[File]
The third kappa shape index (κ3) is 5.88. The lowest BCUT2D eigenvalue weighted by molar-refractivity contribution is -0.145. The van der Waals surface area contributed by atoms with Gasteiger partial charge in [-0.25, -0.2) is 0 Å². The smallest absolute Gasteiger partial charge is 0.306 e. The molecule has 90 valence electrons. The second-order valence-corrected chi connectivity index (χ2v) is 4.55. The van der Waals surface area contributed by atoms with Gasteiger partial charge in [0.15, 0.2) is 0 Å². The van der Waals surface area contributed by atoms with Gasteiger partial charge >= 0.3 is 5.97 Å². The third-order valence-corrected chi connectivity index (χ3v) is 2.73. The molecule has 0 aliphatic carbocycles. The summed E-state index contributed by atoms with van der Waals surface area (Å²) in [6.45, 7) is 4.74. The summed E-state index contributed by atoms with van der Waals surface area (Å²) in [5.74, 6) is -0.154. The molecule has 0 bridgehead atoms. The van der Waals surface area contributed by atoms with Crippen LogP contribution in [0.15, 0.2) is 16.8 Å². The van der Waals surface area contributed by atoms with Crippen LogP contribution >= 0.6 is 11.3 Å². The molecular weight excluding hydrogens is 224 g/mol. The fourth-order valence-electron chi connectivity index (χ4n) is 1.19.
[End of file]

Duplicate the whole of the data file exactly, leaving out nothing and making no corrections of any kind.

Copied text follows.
The third kappa shape index (κ3) is 5.88. The lowest BCUT2D eigenvalue weighted by molar-refractivity contribution is -0.145. The van der Waals surface area contributed by atoms with Gasteiger partial charge in [-0.25, -0.2) is 0 Å². The smallest absolute Gasteiger partial charge is 0.306 e. The molecule has 90 valence electrons. The second-order valence-corrected chi connectivity index (χ2v) is 4.55. The van der Waals surface area contributed by atoms with Gasteiger partial charge in [0.15, 0.2) is 0 Å². The van der Waals surface area contributed by atoms with Gasteiger partial charge >= 0.3 is 5.97 Å². The third-order valence-corrected chi connectivity index (χ3v) is 2.73. The molecule has 0 aliphatic carbocycles. The summed E-state index contributed by atoms with van der Waals surface area (Å²) in [6.45, 7) is 4.74. The summed E-state index contributed by atoms with van der Waals surface area (Å²) in [5.74, 6) is -0.154. The molecule has 0 bridgehead atoms. The van der Waals surface area contributed by atoms with Crippen LogP contribution in [0.15, 0.2) is 16.8 Å². The van der Waals surface area contributed by atoms with Crippen LogP contribution >= 0.6 is 11.3 Å². The molecular weight excluding hydrogens is 224 g/mol. The fourth-order valence-electron chi connectivity index (χ4n) is 1.19.